Published on 14 November 2023

Researchers report “alarming” figures about the frequency of hypoglycaemia in people living with type 1 diabetes.


Hypoglycaemia, or “hypos” is a complication of type 1 diabetes where blood glucose levels reach a low level.

According to a survey published to mark World Diabetes Day (14th November) more than one in four people living with type 1 diabetes experience dangerously low blood glucose levels at least once every three days

The Living with Diabetes Survey 2023 report, compiled by Afon Technology, found that 28% of the 305 people with type 1 diabetes surveyed had 10 or more hypo episodes every month.

A total of 599 people with both type 1 and type 2 diabetes took part in the questionnaire, which reported that 61.5% of the participants use a continuous glucose monitor (CGM) or flash technology to monitor their blood glucose levels.

The responses found that some people do not use a CGM because they are too expensive, painful, not available in their country and can be inaccurate. In addition, some respondents said they are not using a CGM because they are waiting to access a non-invasive device.

Sabih Chaudhry, Chief Executive for Afon Technology, said: “Today we unveil a critical insight from our recent survey, revealing 27.9% of people with type 1 diabetes experience at least one hypoglycaemic episode every week at least once every three days. This is alarming and a clear signal that we need to revolutionise diabetes management.”

If left untreated, severe cases of hypoglycaemia – when blood sugar levels fall below 4mmol/L – can be dangerous. Symptoms of a hypo include feeling hungry, dizzy, weak and confused, as well as shaking, sweating, tingling lips and blurred vision.

T1D Hypos Poll Group Pic
T1D Hypos Poll Chart

Images: (left) Sabih Chaudhry (fourth from left) with the Afon Technology team

(Right) How many hypos do you have in the average month? - Type 1 diabetes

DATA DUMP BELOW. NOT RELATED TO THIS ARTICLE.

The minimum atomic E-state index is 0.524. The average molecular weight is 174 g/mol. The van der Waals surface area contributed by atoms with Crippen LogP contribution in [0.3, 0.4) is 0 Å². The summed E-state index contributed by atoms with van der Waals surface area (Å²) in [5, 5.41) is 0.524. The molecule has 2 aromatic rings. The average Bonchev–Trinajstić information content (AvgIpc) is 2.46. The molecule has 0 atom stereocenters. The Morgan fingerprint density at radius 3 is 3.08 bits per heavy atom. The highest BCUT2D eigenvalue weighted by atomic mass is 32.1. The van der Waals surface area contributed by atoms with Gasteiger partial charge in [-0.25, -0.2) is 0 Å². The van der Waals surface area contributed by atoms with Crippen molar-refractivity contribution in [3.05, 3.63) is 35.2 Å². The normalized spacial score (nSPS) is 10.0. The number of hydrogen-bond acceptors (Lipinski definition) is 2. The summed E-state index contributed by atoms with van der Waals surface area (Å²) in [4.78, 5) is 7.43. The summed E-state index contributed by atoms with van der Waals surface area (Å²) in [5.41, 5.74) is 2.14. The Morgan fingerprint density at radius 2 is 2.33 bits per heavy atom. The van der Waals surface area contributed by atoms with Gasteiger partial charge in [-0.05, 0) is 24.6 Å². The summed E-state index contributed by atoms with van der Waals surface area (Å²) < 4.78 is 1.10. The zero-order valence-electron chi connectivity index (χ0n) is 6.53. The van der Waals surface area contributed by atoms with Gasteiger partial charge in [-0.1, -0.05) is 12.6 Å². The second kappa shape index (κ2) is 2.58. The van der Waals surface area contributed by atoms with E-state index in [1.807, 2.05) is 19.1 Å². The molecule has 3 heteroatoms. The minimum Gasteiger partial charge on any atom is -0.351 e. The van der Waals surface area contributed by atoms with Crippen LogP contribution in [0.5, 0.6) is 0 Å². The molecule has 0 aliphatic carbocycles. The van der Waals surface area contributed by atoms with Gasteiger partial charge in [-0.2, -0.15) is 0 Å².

A mild hypo can be treated through eating or drinking 15 to 20 grams of fast-acting carbohydrates such as glucose tablets, sweets, sugary fizzy drinks or fruit juice.

Some people with diabetes may also need to take 15 to 20 grams of slower acting carbohydrates if the next meal is not due, the charity has reported.

Scientists at the Monmouthshire-based technology firm are working to create the world's first non-invasive wearable blood glucose sensor, aiming to to transform the lives of people living with diabetes by completely removing needles from the process of monitoring blood sugar levels.

The sensor sits on the inside of your wrist and uses Bluetooth technology to send real-time information to a companion app which will display your blood glucose trends and alert you to high/low glucose levels as well as personal health trends.

Sabih added: “At Afon Technology, we believe in the transformative power of continuous glucose monitoring. Our mission is to change the lives of those with diabetes, and we are on the cusp of making needles a relic of the past in blood sugar monitoring. By detecting low sugar levels swiftly and accurately, we hope to turn the tide against hypos and offer a brighter, needle-free future for people managing diabetes.”

Read more about type 1 diabetes

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